Ragnarok: Thor and Loki find Odin after dealing with Dr Strange.
Ant-Man: Pym rescues Lang from jail.
The Avengers: assemble and track down Loki, capturing him.
The second part of Act 2 is the start of second half of the film. This is when things start to fall to shit. The initial success they enjoyed is now shattered and things start to sink to their darkest point. This is the nadir, what Campbell calls “ordeal, death and rebirth”. This is the tipping point between success and failure, triumph and disaster. Here the story could go both ways, the heroes need to dig deep if they want to conquer; they need to be reminded of the stakes - why they’re fighting and what they stand to lose.
Dr Strange: the London Sanctum is destroyed, the New York sanctum is attack and The Ancient One is revealed to have been using the power of Dormammu.
Homecoming: Spider-Man has his suit revoked after the incident on the ferry.
The Avengers: Loki reveals his trap, the Avengers are scattered and Coulson is killed.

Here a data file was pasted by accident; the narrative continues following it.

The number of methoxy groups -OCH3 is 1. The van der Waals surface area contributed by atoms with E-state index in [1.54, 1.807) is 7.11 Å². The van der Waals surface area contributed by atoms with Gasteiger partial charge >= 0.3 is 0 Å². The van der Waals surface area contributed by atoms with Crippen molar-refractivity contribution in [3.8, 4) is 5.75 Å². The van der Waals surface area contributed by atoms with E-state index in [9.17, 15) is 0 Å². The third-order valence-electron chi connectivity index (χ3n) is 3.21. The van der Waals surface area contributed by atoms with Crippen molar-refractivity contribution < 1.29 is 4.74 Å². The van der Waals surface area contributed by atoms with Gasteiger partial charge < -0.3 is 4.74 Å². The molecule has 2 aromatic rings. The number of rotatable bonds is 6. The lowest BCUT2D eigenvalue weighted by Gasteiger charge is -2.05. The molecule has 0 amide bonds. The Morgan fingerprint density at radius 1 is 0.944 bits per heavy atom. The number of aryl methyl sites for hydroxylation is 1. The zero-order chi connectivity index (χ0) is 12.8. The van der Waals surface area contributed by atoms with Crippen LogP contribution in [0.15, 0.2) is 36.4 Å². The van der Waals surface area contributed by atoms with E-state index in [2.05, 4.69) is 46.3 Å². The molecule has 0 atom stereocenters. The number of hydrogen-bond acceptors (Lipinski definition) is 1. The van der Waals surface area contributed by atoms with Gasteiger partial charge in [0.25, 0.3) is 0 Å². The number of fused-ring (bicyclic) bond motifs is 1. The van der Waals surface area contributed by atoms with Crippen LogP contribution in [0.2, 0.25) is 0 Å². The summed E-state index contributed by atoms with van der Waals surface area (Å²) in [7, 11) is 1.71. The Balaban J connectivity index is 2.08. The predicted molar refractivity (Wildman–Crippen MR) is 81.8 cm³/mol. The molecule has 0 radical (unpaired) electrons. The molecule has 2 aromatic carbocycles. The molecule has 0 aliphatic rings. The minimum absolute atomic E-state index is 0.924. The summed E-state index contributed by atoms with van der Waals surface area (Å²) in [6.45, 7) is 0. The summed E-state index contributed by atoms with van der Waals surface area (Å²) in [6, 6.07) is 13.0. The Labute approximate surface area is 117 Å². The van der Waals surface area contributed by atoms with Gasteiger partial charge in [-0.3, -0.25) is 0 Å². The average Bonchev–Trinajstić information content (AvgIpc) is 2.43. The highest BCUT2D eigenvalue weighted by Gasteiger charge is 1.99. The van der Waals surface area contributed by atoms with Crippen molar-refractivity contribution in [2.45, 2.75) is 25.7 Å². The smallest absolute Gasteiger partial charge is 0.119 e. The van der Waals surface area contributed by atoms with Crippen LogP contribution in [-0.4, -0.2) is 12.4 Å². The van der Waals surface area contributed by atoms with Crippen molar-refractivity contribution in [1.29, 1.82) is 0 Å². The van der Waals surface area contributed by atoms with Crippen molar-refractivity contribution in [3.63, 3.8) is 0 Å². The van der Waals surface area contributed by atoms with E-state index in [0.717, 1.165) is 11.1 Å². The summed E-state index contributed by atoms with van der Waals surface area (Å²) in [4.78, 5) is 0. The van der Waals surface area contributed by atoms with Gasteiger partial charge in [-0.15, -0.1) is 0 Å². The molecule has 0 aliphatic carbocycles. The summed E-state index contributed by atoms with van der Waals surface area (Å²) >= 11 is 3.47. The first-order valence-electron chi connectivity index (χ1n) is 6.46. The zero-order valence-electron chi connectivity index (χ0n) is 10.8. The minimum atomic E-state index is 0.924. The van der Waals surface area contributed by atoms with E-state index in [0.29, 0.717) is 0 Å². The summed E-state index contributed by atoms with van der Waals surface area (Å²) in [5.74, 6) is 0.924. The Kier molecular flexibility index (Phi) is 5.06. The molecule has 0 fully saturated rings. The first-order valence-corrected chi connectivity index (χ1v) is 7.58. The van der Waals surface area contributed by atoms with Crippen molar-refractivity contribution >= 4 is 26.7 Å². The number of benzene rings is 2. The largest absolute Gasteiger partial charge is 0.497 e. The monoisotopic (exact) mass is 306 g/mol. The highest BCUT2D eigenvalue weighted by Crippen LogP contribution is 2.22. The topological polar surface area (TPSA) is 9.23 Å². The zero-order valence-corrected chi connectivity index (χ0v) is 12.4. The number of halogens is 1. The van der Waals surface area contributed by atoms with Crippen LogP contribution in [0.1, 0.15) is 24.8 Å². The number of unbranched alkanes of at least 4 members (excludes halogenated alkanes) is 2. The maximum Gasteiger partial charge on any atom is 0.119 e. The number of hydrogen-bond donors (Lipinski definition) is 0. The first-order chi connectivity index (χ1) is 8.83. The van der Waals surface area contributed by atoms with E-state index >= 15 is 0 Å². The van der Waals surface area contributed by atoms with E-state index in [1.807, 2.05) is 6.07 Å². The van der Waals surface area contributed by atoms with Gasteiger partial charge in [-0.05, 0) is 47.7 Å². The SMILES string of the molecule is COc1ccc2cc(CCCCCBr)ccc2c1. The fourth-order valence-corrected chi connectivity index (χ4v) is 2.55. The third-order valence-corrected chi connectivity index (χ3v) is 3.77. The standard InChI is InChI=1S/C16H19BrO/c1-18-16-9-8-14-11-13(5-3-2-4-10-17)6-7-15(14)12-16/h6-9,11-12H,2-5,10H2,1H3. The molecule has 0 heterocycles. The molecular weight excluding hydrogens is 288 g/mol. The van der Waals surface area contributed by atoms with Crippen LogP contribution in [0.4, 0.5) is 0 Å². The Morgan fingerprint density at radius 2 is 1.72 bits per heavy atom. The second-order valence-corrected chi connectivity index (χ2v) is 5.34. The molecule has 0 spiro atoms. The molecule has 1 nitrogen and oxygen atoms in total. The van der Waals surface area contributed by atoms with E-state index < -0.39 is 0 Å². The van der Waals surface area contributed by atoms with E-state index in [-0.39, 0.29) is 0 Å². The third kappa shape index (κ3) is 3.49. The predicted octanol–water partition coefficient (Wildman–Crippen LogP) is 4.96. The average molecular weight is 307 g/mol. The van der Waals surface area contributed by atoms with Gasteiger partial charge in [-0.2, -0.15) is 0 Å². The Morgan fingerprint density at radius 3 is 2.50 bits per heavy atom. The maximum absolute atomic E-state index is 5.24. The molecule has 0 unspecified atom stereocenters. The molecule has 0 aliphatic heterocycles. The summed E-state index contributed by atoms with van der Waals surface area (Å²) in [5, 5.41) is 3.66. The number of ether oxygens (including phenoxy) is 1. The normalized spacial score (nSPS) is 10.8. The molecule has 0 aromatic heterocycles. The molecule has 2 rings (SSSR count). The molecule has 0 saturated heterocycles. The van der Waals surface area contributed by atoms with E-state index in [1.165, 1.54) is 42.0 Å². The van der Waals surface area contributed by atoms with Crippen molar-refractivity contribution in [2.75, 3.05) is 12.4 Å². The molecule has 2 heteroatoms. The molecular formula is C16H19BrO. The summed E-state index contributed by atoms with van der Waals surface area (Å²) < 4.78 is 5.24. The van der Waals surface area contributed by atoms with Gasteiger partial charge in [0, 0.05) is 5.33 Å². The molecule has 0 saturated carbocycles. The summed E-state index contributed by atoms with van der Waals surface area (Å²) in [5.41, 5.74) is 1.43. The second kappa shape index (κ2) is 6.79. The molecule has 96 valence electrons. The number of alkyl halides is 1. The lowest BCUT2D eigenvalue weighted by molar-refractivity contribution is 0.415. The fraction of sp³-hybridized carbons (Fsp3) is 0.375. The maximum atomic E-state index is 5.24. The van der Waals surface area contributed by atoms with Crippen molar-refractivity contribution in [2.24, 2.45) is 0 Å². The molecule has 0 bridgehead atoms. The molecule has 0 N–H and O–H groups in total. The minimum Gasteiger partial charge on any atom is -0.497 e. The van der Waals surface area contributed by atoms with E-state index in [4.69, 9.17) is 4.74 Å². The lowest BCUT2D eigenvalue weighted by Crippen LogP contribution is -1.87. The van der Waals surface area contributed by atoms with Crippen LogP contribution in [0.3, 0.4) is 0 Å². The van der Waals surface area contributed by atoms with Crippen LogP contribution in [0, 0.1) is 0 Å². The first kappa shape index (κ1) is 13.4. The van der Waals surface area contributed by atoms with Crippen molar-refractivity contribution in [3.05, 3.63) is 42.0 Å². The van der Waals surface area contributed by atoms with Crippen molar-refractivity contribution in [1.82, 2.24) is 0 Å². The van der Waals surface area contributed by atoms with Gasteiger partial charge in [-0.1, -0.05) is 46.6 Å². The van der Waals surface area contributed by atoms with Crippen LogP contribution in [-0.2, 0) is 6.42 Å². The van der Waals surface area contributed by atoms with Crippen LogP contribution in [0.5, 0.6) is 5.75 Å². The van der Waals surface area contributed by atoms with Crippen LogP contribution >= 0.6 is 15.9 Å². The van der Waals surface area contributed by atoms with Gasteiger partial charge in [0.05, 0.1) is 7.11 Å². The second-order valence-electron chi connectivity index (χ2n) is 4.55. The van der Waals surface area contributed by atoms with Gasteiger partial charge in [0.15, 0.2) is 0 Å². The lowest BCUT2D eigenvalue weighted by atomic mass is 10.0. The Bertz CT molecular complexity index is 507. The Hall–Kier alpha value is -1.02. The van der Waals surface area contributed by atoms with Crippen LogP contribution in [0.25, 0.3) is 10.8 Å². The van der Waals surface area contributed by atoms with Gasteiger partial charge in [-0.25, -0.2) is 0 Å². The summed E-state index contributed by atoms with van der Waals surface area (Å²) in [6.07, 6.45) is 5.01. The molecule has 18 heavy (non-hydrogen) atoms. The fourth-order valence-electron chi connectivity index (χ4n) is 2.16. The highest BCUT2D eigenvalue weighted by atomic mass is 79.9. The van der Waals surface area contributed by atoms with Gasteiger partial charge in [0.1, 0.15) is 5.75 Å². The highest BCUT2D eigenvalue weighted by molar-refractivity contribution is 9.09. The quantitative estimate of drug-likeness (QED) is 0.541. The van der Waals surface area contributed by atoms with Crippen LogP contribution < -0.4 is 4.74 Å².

Act 3: Catastrophe and triumph.
This is the final quarter of the film, if you’ve been following the maths.
The characters make proactive choices and actions instead of being reactive. They taste failure, a continuation of the end of Act 2, and find their resolve. Their mettle is tested.
The flaws are overcome, doubts are erased, courage is found and the fight is taken to the antagonist. Through the lessons they’ve learned over the course of the film our heroes are able to triumph over the villains, who have not had the benefit of such revelation and are at a disadvantage because of it. The hero wins, the day is saved and we go forward into a brighter future.
Winter Soldier: S.H.I.E.L.D. loyalists side with Rogers over Hydra, Rogers and Barnes save each other, Fury makes a comeback and Hydra is thwarted. Romanov gives up everything to a spy - her anonymity and the record of her crimes, to ensure Hydra’s downfall.